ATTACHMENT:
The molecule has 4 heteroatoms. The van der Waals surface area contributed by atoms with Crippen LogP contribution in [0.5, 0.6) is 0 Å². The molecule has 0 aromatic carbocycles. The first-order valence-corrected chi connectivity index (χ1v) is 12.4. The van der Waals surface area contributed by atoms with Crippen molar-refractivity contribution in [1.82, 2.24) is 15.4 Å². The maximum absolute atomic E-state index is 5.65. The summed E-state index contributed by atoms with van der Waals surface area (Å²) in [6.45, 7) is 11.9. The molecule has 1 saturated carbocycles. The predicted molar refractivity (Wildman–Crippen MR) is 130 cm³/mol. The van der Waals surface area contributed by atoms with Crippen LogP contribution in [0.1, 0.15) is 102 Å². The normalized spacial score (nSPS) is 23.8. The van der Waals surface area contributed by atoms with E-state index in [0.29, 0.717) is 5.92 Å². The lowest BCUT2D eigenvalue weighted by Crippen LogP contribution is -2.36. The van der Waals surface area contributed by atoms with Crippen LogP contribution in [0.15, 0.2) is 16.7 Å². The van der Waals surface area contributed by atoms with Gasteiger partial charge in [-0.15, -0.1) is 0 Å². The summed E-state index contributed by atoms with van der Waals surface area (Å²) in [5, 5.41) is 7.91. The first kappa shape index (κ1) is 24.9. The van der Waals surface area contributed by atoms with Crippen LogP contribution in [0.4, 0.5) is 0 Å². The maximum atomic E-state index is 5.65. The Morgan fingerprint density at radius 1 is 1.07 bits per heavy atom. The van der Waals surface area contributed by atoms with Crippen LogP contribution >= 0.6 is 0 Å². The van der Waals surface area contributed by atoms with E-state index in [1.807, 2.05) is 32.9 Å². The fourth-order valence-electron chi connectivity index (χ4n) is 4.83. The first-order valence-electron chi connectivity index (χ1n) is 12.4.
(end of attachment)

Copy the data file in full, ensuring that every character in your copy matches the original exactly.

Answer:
The molecule has 4 heteroatoms. The van der Waals surface area contributed by atoms with Crippen LogP contribution in [0.5, 0.6) is 0 Å². The molecule has 0 aromatic carbocycles. The first-order valence-corrected chi connectivity index (χ1v) is 12.4. The van der Waals surface area contributed by atoms with Crippen molar-refractivity contribution in [1.82, 2.24) is 15.4 Å². The maximum absolute atomic E-state index is 5.65. The summed E-state index contributed by atoms with van der Waals surface area (Å²) in [6.45, 7) is 11.9. The molecule has 1 saturated carbocycles. The predicted molar refractivity (Wildman–Crippen MR) is 130 cm³/mol. The van der Waals surface area contributed by atoms with Crippen LogP contribution in [0.1, 0.15) is 102 Å². The normalized spacial score (nSPS) is 23.8. The van der Waals surface area contributed by atoms with E-state index in [0.29, 0.717) is 5.92 Å². The lowest BCUT2D eigenvalue weighted by Crippen LogP contribution is -2.36. The van der Waals surface area contributed by atoms with Crippen LogP contribution in [0.15, 0.2) is 16.7 Å². The van der Waals surface area contributed by atoms with Gasteiger partial charge in [-0.15, -0.1) is 0 Å². The summed E-state index contributed by atoms with van der Waals surface area (Å²) in [5, 5.41) is 7.91. The first kappa shape index (κ1) is 24.9. The van der Waals surface area contributed by atoms with Crippen LogP contribution in [0.4, 0.5) is 0 Å². The maximum atomic E-state index is 5.65. The Morgan fingerprint density at radius 1 is 1.07 bits per heavy atom. The van der Waals surface area contributed by atoms with Crippen LogP contribution >= 0.6 is 0 Å². The van der Waals surface area contributed by atoms with E-state index in [1.807, 2.05) is 32.9 Å². The fourth-order valence-electron chi connectivity index (χ4n) is 4.83. The first-order valence-electron chi connectivity index (χ1n) is 12.4.